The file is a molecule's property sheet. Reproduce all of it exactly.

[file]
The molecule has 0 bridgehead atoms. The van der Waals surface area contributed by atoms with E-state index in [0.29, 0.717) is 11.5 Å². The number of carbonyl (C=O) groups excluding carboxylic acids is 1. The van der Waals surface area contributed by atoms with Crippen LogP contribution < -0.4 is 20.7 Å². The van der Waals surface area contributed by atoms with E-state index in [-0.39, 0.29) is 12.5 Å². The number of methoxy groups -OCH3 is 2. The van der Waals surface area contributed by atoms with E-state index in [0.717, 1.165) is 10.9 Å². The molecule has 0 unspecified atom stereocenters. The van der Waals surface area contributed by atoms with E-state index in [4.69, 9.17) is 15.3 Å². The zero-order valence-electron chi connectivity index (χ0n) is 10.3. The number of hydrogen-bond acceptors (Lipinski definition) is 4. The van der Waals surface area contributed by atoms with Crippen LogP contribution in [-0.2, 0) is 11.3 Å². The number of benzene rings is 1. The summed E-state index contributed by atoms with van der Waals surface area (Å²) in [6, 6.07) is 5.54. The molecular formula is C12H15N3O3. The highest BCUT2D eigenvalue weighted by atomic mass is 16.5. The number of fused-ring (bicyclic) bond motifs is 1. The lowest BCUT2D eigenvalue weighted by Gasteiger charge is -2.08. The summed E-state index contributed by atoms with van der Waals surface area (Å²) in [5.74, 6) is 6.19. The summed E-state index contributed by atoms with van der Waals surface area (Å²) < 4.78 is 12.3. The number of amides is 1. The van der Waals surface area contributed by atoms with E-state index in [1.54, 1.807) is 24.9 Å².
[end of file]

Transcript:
The molecule has 0 bridgehead atoms. The van der Waals surface area contributed by atoms with E-state index in [0.29, 0.717) is 11.5 Å². The number of carbonyl (C=O) groups excluding carboxylic acids is 1. The van der Waals surface area contributed by atoms with Crippen LogP contribution < -0.4 is 20.7 Å². The van der Waals surface area contributed by atoms with E-state index in [-0.39, 0.29) is 12.5 Å². The number of methoxy groups -OCH3 is 2. The van der Waals surface area contributed by atoms with E-state index in [0.717, 1.165) is 10.9 Å². The molecule has 0 unspecified atom stereocenters. The van der Waals surface area contributed by atoms with E-state index in [4.69, 9.17) is 15.3 Å². The zero-order valence-electron chi connectivity index (χ0n) is 10.3. The number of hydrogen-bond acceptors (Lipinski definition) is 4. The van der Waals surface area contributed by atoms with Crippen LogP contribution in [-0.2, 0) is 11.3 Å². The number of benzene rings is 1. The summed E-state index contributed by atoms with van der Waals surface area (Å²) in [6, 6.07) is 5.54. The molecular formula is C12H15N3O3. The highest BCUT2D eigenvalue weighted by atomic mass is 16.5. The number of fused-ring (bicyclic) bond motifs is 1. The lowest BCUT2D eigenvalue weighted by Gasteiger charge is -2.08. The summed E-state index contributed by atoms with van der Waals surface area (Å²) in [5.74, 6) is 6.19. The summed E-state index contributed by atoms with van der Waals surface area (Å²) < 4.78 is 12.3. The number of amides is 1. The van der Waals surface area contributed by atoms with E-state index in [1.54, 1.807) is 24.9 Å².